I can understand that, but I don't understand how there wouldn't be any compromise.

Well, usually compromises in relationships start around expectations, so in shamanic relationships agreements are set, but not compromises, because each realizes that asking for compromise ties you to outcome for the other person for which you can't be realistically responsible.

How does the detachment you talk about compare with the detachment that a person learns when in codependency counseling?

In counseling, you still expected some outcome from the detachment, right?

The only outcome I expected was to be able to cope - to break the cycle I was in.

This detachment is different.  In front of you exist all the possible choices, options and directions for action, but you are only acting as an impassionate observer in that; making choices based on totally non-emotional criteria.  You aren't doing it purely to cope, but also not doing it not to cope.  It's just bigger.  I understand what you're saying, and it isn't a bad way to look at it, but in the same sense detachment also has to be a part of compassion, love, anger, all of these things.  It may seem emotionally controlling in some way, but in reality you are only dealing with your own energy and not throwing it up on everyone else to deal with.

For instance, when you look at an addiction that affects you, it is very easy to get personally involved emotionally in how to deal with that.  But on a shamanic level, all we care about is dealing with the addiction itself in the person who is suffering with it.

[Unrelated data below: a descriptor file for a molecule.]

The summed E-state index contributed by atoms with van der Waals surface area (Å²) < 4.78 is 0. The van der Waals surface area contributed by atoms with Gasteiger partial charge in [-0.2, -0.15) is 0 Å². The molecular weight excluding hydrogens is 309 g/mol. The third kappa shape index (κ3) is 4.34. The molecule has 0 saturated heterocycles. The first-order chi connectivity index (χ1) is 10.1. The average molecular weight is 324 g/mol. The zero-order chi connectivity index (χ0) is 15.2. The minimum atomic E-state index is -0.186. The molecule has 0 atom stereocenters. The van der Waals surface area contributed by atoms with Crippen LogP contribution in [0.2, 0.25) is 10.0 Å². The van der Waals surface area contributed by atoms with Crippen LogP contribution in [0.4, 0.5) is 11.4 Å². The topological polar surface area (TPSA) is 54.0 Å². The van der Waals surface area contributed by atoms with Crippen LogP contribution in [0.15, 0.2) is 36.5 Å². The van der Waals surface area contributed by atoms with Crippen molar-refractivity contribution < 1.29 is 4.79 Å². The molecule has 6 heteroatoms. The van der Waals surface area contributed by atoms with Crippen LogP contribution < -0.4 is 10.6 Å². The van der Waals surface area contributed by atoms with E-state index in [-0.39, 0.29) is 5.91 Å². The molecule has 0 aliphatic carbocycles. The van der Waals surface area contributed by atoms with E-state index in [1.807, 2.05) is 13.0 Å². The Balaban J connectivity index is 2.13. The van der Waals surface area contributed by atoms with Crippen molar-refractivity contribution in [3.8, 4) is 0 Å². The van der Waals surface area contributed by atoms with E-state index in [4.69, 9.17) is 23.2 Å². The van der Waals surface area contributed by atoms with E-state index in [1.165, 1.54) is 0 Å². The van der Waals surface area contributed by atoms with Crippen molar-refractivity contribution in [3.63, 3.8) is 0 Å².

I would define total detachment as that starting point from which you must fluidly move in order to bring all your personal power to bear to affect whatever you are trying to affect.

What does detached self-love feel like?  And how can you possibly say who you are until you've recapped it all?

It's being at peace with who you are and who you may become; its understanding that even though you are a small part of a scheme you can't perceive, that it's okay - you still count as much as you are able to with what you have.  Yes, you'll have to recap it all before you really understand who you are under all those layers, but it will happen.

We talk a lot about how anger, fear, and sadness all work together where does love fit into that group?

Love is interesting in that it fits into the mix, just like the others.  We do things because we love someone and are afraid we'll lose them, or we love something and become angry if it's threatened.  Love is in there with all the rest.  You can never leave love out of the mix.